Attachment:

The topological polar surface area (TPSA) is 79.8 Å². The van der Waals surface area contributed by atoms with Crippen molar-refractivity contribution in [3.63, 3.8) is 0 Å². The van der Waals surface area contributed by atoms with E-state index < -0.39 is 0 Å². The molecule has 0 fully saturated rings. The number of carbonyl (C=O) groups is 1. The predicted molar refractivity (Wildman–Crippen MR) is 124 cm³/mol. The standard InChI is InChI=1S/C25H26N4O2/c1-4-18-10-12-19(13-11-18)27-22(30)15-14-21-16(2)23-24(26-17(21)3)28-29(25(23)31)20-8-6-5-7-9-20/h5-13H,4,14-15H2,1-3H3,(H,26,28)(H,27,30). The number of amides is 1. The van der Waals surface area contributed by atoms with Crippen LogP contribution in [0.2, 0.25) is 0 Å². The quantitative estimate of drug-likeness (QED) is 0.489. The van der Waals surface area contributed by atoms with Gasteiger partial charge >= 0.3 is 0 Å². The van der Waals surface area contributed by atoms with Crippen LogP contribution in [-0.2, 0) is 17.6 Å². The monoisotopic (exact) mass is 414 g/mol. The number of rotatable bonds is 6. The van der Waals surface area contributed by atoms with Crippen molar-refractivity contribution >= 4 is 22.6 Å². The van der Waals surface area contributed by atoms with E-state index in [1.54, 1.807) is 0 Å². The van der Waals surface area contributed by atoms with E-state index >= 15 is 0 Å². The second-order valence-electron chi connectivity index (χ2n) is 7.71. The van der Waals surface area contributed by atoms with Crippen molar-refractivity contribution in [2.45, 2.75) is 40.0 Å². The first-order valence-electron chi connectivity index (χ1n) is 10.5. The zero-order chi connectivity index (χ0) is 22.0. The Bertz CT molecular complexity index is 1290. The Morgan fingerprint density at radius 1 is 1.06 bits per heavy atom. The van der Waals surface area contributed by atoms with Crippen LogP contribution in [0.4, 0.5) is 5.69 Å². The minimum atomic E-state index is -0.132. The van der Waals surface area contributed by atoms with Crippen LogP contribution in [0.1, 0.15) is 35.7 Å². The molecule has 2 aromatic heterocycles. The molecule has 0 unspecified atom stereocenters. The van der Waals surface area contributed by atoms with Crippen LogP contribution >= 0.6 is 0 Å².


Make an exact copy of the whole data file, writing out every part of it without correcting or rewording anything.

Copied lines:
The topological polar surface area (TPSA) is 79.8 Å². The van der Waals surface area contributed by atoms with Crippen molar-refractivity contribution in [3.63, 3.8) is 0 Å². The van der Waals surface area contributed by atoms with E-state index < -0.39 is 0 Å². The molecule has 0 fully saturated rings. The number of carbonyl (C=O) groups is 1. The predicted molar refractivity (Wildman–Crippen MR) is 124 cm³/mol. The standard InChI is InChI=1S/C25H26N4O2/c1-4-18-10-12-19(13-11-18)27-22(30)15-14-21-16(2)23-24(26-17(21)3)28-29(25(23)31)20-8-6-5-7-9-20/h5-13H,4,14-15H2,1-3H3,(H,26,28)(H,27,30). The number of amides is 1. The van der Waals surface area contributed by atoms with Crippen LogP contribution in [0.2, 0.25) is 0 Å². The quantitative estimate of drug-likeness (QED) is 0.489. The van der Waals surface area contributed by atoms with Gasteiger partial charge >= 0.3 is 0 Å². The van der Waals surface area contributed by atoms with Crippen LogP contribution in [-0.2, 0) is 17.6 Å². The monoisotopic (exact) mass is 414 g/mol. The number of rotatable bonds is 6. The van der Waals surface area contributed by atoms with Crippen molar-refractivity contribution >= 4 is 22.6 Å². The van der Waals surface area contributed by atoms with E-state index in [1.54, 1.807) is 0 Å². The van der Waals surface area contributed by atoms with E-state index >= 15 is 0 Å². The second-order valence-electron chi connectivity index (χ2n) is 7.71. The van der Waals surface area contributed by atoms with Crippen molar-refractivity contribution in [2.45, 2.75) is 40.0 Å². The first-order valence-electron chi connectivity index (χ1n) is 10.5. The zero-order chi connectivity index (χ0) is 22.0. The Bertz CT molecular complexity index is 1290. The Morgan fingerprint density at radius 1 is 1.06 bits per heavy atom. The van der Waals surface area contributed by atoms with Crippen LogP contribution in [0.4, 0.5) is 5.69 Å². The minimum atomic E-state index is -0.132. The van der Waals surface area contributed by atoms with Crippen LogP contribution in [0.1, 0.15) is 35.7 Å². The molecule has 2 aromatic heterocycles. The molecule has 0 unspecified atom stereocenters. The van der Waals surface area contributed by atoms with Crippen LogP contribution >= 0.6 is 0 Å².